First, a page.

Narrated Audio Blog
Told in the collective first person, jointly from Stu and Janell Clarke's perspective.
We arrived at the Gabon Immigation in Ndende nice and early to check out. Nobody was around so we opened the gate ourselves, this certainly drew attention and some military staff appeared and called us over. They were friendly enough, recorded our passport and motorbike details then we stamped out of Gabon. We left the sealed roads in Ndende, it was then 50km off-road riding to reach the Republic of the Congo Customs and Immigration. So far the road wasn't too bad, we only saw a couple of big puddles. Surely this would have to be the worst of the road. Countries often maintain their roads up to the border post pretty well but don't want to spend money beyond this point. How wrong we would be.
Stamping in to the Republic of the Congo was fairly straightforward. We supplied a photocopy of our passports and visa for immigrations and then on to customs to import the bikes. The customs official checked all our papers against the bikes VIN's and produced the Temporary Import Permit. Before handing them over he asked us for $20 per bike. This was twice any other import fee we'd paid so far and we simply didn't believe him and said no. He insisted the price was correct and that we wouldn't be allowed to enter unless we paid. We asked to see the policy or some official correspondence stating the fee, but he didn't have anything written down saying that they don't keep all the policies on file at the border. Considering where we were this did make some sense. We thought it was worth sitting out to see if he'd break and so returned to our bikes. After about 20 minutes of waiting it was looking like we weren't going to win, leading us to believe that maybe it was a legitimate fee. We returned to his office and reluctantly paid so we could be on our way.
For the most part our plan had us avoiding the wet season. We would be riding south and crossing the equator as the "tropical rain belt" was moving north. This rain belt roughly follows the latitudes where the sun is directly overhead and so migrating back and forth between the Tropic of Cancer and the Tropic of Capricorn. In the Northern Hemisphere's summer, the rain belt is north of the equator and vice versa. To minimise the effect of the wet season, its best to be moving against its migration. However, at some point you will ride straight through it.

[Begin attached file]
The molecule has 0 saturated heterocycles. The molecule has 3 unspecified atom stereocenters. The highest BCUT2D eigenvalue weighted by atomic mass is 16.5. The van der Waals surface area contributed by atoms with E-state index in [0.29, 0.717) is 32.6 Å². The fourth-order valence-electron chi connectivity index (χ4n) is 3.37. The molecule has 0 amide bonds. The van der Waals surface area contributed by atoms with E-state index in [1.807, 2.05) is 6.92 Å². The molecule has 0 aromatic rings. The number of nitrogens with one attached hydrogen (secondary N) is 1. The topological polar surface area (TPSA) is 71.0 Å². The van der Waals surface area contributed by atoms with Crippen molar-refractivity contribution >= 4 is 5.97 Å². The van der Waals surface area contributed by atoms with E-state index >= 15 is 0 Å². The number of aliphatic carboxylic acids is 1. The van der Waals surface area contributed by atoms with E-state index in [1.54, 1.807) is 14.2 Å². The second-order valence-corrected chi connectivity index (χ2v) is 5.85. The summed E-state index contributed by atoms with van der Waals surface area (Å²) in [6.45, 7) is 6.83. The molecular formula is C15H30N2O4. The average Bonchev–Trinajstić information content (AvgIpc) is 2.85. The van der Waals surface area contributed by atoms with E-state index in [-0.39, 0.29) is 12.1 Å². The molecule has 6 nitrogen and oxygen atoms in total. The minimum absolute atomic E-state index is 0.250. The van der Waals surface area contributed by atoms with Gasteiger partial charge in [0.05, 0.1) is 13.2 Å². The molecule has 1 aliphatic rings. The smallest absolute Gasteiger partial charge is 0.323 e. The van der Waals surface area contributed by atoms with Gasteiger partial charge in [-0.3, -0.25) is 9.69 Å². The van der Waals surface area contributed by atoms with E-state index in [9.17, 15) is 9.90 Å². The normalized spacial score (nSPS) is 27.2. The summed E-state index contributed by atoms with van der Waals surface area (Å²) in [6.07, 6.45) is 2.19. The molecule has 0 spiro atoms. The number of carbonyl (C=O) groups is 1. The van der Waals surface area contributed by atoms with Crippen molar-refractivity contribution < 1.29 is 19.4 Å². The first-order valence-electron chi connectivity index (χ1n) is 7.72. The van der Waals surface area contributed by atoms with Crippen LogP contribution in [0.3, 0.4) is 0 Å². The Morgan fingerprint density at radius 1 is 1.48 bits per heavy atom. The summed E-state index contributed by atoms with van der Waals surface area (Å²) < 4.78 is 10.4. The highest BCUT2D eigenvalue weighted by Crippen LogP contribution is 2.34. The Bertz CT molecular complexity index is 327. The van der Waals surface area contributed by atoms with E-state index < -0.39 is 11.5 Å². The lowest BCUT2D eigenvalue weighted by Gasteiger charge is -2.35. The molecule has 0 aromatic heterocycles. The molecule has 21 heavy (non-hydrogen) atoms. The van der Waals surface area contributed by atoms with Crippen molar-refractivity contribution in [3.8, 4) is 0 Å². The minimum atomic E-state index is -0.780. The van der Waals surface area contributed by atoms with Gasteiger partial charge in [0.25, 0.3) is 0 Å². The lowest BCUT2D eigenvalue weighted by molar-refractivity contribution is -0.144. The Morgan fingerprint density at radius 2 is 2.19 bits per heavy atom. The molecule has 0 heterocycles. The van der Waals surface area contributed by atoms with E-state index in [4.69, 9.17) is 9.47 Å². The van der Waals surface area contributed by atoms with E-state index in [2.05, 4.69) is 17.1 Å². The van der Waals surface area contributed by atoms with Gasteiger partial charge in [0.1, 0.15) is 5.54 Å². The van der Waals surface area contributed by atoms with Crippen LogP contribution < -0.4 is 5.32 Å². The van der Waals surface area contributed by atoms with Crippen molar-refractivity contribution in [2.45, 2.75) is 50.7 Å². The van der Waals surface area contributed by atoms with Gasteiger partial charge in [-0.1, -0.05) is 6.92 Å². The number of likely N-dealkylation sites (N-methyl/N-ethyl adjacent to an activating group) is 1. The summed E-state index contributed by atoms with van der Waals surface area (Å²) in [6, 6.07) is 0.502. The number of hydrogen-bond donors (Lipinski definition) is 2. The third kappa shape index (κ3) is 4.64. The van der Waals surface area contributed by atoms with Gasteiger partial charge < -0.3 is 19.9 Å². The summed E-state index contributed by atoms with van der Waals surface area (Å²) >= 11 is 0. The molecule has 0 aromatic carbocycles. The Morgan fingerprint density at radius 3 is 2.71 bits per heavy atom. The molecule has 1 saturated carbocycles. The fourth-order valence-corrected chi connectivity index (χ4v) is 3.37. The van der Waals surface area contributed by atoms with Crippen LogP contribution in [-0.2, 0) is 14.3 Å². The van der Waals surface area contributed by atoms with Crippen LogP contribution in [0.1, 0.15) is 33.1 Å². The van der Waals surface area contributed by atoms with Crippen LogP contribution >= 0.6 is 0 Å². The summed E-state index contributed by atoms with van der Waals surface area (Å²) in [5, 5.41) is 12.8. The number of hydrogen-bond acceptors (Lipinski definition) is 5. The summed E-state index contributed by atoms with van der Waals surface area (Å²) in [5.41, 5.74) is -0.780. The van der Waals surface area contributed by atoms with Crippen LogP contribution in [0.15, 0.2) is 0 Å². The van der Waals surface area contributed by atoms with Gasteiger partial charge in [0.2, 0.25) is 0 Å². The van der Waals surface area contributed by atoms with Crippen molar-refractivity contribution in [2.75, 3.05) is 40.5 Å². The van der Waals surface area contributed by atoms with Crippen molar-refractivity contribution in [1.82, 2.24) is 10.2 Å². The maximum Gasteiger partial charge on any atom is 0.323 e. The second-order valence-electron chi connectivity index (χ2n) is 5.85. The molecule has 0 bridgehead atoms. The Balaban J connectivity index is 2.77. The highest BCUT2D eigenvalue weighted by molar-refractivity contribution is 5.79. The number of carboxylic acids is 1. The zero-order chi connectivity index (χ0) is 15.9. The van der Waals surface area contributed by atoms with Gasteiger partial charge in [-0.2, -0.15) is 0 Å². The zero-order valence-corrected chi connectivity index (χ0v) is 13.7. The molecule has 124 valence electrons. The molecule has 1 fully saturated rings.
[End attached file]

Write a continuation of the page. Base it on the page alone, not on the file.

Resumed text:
Friends riding ahead of us, Tom and Caroline from Belgium @MotoMorgana , had messaged the coordinates for a basic hostel in a village town where we would have a bed to sleep and access to water to wash but not much more. It seemed a reasonable distance based on the road conditions we had experienced so far. However, the road very quickly became sloppy mud and puddles and remained like this all day.
Since the rains had only just started, the water was not penetrating the ground and deep muddy puddles had not formed. But haphazard traffic movements across the slippery surface had created trenches and the odd puddles of surface water, sometimes with no clear path. Our tyres were caked in mud and we found ourselves heading for these small puddles to clear our tyres, even if only for a few metres.
We both had countless falls, even with our tyres let down for extra grip. We were both exhausted but Janell was past tipping point. Late in the day an oncoming truck was driving along the wrong side of the track due to the other side being severely churned up. Janell was in the right and wasn't moving. As the truck got closer Janell stopped and simply stared at the truck, a far more capable vehicle for these conditions, until the driver eventually went around her.
Sunset around 6:30pm and it started to drizzle. Just great! With the road conditions and the dark and rain we were not comfortable travelling faster than 20km/hr. Once it got really dark we started riding side by side trying to benefit from the shared headlights and the motivation of sticking together. To the sides of the road were thick jungle, there was absolutely nowhere to put up a tent other than directly on the road blocking all traffic. We had to push on. The GPS coordinates we'd been given had the hotel only 25km ahead, but this was going to take an hour and a quarter. Rather than trying to get there faster we just accepted that time frame and pushed on cautiously.
When we reached the hotel we were so relieved but so incredibly hungry having not stopped all day. Weeti and Shadow were fed and put to bed in our sleeping bags. They were so tired and just passed out. We showered with a bucket of water which felt so refreshing. Janell got into bed with the girls and Stu went looking for drinking water and something to eat.